The fundamental spiritual motion of Indian culture is respect before Creation, and within it. The best way to express this unseen spiritual disposition in faith is to disown the self-aggrandizement inherent in "cutting the mountain heights to the scale of the human head" ? to de-concentrate the will within the scale of encompassing nature.

For countless centuries, this disowning - this de-concentration of the will as the West would understand it - took place in such a way as to mingle living spirits and last remains with landscape and sky, water and fire, wind, rain and snow.

The tobacco ceremonies express it well: simply considered, they offer a substance useful for human purposes for refinement by fire into smoke first and then air - the essential element, the "without this nothing" of breath itself - before any human use across many Native cultures. Similarly, many other Native cultures ceremonially disown any human use of their great providers - corn, salmon, buffalo, taro, the bear and horse medicines to name but a few - before a spiritual provenance is recognized.

The Native creation mythologies express it equally well, this disowning, not as fact but as a more important mythic core: in story after story, Native people come from the earth, from within it, from being a part of it into being the human part of it, not as an imposition from on high looking to likewise impose itself, and not as an artifact set apart; but as a part of the whole. These mostly oral histories posit no sacred or profane time, but an ancestral time that extends through history into the present, again as part of the whole.

So do the Thunder Beings express it well to our perception, rolling across the sky in an unlooked-for landslip, as it were, of subdued rumbling as a spirit is released in an ancient language whose only known syllables for most of us amount to the very name that is now spirit ? And if the ground around the fire is floored with sage leaves, emulating the fronds of Palm Sunday and offering the fond thought that a departing spirit's feet should not touch this earth, being no longer of it ? Well, it would be strange indeed, after centuries of dire coercion, if Native spirituality had not adapted to a few gestures from the West.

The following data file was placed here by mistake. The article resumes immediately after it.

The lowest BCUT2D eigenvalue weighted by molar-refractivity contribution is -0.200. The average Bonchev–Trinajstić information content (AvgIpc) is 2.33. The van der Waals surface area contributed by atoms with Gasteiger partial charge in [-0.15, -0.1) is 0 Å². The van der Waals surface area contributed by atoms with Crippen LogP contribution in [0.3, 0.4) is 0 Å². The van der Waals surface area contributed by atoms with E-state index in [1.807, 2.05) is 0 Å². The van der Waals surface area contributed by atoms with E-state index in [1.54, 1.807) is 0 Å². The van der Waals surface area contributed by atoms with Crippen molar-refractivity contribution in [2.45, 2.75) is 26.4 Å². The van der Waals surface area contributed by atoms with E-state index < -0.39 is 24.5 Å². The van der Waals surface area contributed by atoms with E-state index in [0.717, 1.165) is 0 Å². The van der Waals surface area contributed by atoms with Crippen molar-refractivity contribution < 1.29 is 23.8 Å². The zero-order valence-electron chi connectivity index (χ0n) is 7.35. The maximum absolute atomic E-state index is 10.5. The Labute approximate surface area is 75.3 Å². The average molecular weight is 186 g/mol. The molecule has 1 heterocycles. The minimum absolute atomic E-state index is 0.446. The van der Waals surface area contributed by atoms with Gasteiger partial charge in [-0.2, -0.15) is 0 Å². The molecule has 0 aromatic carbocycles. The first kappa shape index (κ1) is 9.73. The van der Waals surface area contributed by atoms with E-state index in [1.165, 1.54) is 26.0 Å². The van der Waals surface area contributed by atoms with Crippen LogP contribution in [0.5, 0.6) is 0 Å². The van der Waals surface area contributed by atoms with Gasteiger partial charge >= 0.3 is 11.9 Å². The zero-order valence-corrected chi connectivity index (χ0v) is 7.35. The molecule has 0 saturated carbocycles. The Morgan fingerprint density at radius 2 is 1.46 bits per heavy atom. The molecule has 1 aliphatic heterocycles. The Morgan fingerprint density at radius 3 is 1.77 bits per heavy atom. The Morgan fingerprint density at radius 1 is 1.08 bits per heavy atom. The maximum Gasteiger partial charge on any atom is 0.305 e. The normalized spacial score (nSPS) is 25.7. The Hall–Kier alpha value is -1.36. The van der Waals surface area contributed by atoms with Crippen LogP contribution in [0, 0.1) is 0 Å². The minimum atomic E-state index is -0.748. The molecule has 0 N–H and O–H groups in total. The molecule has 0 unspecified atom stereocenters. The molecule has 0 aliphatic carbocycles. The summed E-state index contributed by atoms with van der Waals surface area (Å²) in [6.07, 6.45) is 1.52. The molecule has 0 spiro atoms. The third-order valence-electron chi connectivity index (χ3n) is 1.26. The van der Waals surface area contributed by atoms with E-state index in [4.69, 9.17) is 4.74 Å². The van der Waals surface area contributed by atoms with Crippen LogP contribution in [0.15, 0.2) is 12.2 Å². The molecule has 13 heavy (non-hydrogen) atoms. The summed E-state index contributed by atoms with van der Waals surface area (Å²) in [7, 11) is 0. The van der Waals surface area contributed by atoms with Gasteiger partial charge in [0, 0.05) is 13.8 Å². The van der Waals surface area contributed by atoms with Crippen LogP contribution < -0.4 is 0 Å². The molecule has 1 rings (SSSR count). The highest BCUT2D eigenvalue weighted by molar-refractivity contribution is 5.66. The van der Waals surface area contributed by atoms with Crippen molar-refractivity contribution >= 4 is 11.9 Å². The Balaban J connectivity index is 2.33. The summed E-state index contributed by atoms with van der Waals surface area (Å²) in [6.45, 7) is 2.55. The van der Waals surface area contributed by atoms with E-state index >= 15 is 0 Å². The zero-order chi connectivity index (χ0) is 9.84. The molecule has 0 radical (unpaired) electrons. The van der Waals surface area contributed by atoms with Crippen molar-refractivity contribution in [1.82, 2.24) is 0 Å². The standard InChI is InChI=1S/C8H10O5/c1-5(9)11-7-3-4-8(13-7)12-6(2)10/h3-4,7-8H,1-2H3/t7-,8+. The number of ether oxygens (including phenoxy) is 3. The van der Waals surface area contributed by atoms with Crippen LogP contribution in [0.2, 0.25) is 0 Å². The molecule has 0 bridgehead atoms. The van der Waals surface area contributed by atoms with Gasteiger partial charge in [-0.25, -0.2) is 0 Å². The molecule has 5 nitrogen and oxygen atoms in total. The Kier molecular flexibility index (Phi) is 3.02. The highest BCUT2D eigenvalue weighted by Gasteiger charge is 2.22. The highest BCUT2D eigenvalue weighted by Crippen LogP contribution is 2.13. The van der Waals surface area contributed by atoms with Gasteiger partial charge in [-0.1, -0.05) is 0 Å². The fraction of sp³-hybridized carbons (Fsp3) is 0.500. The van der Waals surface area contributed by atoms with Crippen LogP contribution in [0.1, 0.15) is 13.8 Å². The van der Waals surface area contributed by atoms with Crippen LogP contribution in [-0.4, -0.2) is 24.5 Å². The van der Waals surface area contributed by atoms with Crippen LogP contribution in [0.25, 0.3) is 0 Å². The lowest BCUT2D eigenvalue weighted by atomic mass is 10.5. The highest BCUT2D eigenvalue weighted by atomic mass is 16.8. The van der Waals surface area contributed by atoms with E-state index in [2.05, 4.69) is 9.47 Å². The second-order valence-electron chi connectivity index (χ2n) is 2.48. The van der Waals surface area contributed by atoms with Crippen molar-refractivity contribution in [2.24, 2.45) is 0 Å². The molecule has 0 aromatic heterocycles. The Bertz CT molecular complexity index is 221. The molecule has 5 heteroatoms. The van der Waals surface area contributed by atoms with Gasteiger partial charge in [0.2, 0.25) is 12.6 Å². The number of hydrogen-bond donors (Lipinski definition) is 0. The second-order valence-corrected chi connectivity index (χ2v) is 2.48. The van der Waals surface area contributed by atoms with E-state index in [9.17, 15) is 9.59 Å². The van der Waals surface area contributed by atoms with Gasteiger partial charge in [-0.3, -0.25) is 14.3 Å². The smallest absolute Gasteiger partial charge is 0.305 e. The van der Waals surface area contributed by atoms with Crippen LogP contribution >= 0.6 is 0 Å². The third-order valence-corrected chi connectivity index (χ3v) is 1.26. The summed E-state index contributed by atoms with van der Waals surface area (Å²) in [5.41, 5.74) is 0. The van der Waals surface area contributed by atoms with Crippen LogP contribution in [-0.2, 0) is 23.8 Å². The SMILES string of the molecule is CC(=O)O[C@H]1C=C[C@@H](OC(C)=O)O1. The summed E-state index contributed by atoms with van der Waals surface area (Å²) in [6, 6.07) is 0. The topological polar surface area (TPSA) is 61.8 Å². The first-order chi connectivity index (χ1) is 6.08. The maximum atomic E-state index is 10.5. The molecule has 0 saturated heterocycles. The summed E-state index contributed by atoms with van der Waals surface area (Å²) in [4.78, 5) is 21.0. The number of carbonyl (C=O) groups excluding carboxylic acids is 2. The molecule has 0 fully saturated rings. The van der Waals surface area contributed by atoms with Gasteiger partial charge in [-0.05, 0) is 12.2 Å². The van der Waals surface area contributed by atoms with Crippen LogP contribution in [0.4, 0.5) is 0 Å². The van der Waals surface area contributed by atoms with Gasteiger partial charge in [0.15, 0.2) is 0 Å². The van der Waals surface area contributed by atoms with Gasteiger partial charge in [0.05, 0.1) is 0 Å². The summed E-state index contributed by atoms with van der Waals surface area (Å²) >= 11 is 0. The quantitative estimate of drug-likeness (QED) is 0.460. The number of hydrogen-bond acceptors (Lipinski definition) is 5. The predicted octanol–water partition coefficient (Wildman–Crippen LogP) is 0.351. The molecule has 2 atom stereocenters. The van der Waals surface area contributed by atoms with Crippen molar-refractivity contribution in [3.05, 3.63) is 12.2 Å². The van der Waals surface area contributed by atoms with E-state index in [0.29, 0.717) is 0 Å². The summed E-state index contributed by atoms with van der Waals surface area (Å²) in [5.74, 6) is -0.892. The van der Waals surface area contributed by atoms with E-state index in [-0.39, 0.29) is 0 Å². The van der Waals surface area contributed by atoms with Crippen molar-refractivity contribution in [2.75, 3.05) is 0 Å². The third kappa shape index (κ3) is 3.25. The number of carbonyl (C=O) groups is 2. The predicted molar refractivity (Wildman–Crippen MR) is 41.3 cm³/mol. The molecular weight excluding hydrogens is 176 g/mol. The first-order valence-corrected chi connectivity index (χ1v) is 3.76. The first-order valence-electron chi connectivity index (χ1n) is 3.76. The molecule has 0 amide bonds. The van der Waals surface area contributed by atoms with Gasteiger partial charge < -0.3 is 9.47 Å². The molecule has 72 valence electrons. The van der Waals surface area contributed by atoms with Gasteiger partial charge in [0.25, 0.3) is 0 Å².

Another, more practical adaptation is to know that law must be written to protect sacred Native sites from Westernized interests intent on commerce and other practical uses, more or less blind to realms of the sacred, and most certainly estranged from any thought that Native sacred sites are not sacred because they are shrine-worthy but because they bear ancestral flesh and breath, because they conjure ceremonies that form a culture and would perish with it without occasions to call them forth.

Accordingly, law is being written by Indian people to truly protect their sacred sites. At the core of the bill-in-progress, informing any final version, will be a list of essential elements that must be included in some form, and another list of objectionable elements that must be excluded, according to Suzan Shown Harjo of Morningstar Institute in Washington, one of the bill's leading advocates. The hope is that the bill will amend the American Indian Religious Freedom Act, providing teeth for enforcement of the act's provisions when Native sacred places come under siege.

A full review of the bill-in-progress, as well as briefer mention of other congressional efforts that are in the works to protect Native sacred places, can be found in the online article for Aug. 8 entitled "Cause of action sought in Religious Freedom Act additions" at The same article can be found in the paper edition of Indian Country Today (Vol. 23 Iss 9).